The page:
Posted: Tuesday, November 1, 2022
Based on the results of a multicenter retrospective study, which were presented during the 2022 American Society for Radiation Oncology (ASTRO) Annual Meeting (Abstract 197), relapsed or refractory large B-cell lymphoma is responsive to radiotherapy. Although MYC, BCL2, and/or BCL6 translocations did not seem to impact responses, Yolanda D. Tseng, MD, of the University of Washington, Seattle, and colleagues suggested this double-hit/triple-hit pathology is associated with an increased risk of local recurrence and may influence the sensitivity of radiotherapy.
The investigators focused on 211 heavily pretreated patients with a known double-hit/triple-hit status who received radiotherapy in the relapsed or refractory setting. Nearly half of this population (49%) was irradiated with curative intent. A total of 90% and 100% of patients irradiated with curative and palliative intent, respectively, had macroscopic disease at the time of radiotherapy.
Similar response rates were reported among patients with and without double-hit/triple-hit pathology (curative: 71.4% vs. 81.2%; palliative: 54.5% vs. 64.7%). Based on a univariate analysis, double-hit/triple-hit pathology was not found to be associated with response in the curative (hazard ratio [HR] = 1.03; P = .91) and palliative (HR = 1.42; P = .29) settings.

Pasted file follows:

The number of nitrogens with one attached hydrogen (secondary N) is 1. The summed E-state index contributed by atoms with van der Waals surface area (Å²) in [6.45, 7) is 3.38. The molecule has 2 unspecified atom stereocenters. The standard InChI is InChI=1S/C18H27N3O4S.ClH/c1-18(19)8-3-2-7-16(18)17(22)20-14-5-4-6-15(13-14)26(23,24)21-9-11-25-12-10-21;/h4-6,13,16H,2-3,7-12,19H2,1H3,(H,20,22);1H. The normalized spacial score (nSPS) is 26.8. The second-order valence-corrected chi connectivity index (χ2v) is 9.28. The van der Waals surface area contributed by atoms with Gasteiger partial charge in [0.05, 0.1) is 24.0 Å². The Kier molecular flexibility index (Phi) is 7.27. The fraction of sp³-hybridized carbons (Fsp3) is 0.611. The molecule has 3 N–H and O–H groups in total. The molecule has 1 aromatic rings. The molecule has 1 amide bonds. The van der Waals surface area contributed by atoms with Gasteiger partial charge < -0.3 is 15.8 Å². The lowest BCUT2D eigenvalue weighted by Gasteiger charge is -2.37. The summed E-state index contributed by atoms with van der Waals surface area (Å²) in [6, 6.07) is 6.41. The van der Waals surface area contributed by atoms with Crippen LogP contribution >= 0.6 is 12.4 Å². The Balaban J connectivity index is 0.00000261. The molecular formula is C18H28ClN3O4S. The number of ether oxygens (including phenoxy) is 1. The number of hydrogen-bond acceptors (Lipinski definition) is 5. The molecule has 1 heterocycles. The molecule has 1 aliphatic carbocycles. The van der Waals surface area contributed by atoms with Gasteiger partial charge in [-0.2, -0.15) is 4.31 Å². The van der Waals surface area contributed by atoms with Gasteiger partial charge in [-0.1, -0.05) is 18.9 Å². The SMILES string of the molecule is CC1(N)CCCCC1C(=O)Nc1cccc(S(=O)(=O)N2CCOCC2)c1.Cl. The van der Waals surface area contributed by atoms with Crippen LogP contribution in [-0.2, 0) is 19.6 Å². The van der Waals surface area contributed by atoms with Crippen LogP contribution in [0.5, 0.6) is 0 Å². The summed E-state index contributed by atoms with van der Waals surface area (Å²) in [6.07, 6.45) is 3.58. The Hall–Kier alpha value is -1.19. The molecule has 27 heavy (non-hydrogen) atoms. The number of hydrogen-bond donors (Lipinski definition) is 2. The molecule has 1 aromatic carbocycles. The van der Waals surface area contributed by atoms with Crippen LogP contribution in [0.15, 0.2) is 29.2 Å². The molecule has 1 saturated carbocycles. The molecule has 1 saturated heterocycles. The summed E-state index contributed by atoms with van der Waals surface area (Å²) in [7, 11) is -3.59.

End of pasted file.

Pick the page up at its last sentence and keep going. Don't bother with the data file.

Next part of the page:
After controlling for primary chemorefractory disease and the radiation biologically effective dose, the investigators found that double-hit/triple-hit pathology was associated with an increased risk of local recurrence in patients who were irradiated with curative intent (HR = 2.38; P = .02). At 6 and 12 months, the local recurrence rates were 41% and 45% in patients with double-hit/triple-hit lymphoma and 21% and 30% in those without this pathology, respectively.
Disclosure: For full disclosures of Dr. Tseng, visit plan.core-apps.com.